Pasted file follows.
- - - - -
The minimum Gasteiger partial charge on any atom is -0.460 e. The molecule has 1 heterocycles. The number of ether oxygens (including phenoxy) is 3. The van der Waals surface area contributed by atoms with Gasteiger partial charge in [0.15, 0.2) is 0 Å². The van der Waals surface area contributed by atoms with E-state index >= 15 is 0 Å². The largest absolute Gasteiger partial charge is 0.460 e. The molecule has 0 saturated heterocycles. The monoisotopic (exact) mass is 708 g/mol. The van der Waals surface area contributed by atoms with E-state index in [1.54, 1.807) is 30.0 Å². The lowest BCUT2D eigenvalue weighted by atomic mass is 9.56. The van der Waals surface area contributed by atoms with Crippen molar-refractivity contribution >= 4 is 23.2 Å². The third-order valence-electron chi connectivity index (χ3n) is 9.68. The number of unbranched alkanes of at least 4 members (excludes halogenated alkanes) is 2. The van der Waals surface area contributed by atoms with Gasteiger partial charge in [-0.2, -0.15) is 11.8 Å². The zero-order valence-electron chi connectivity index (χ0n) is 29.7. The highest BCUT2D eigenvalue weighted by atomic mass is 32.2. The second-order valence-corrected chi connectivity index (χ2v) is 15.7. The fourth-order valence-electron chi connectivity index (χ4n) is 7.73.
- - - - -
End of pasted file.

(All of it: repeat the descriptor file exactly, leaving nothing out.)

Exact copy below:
The minimum Gasteiger partial charge on any atom is -0.460 e. The molecule has 1 heterocycles. The number of ether oxygens (including phenoxy) is 3. The van der Waals surface area contributed by atoms with Gasteiger partial charge in [0.15, 0.2) is 0 Å². The van der Waals surface area contributed by atoms with E-state index >= 15 is 0 Å². The largest absolute Gasteiger partial charge is 0.460 e. The molecule has 0 saturated heterocycles. The monoisotopic (exact) mass is 708 g/mol. The van der Waals surface area contributed by atoms with E-state index in [1.54, 1.807) is 30.0 Å². The lowest BCUT2D eigenvalue weighted by atomic mass is 9.56. The van der Waals surface area contributed by atoms with Crippen molar-refractivity contribution >= 4 is 23.2 Å². The third-order valence-electron chi connectivity index (χ3n) is 9.68. The number of unbranched alkanes of at least 4 members (excludes halogenated alkanes) is 2. The van der Waals surface area contributed by atoms with Gasteiger partial charge in [-0.2, -0.15) is 11.8 Å². The zero-order valence-electron chi connectivity index (χ0n) is 29.7. The highest BCUT2D eigenvalue weighted by atomic mass is 32.2. The second-order valence-corrected chi connectivity index (χ2v) is 15.7. The fourth-order valence-electron chi connectivity index (χ4n) is 7.73.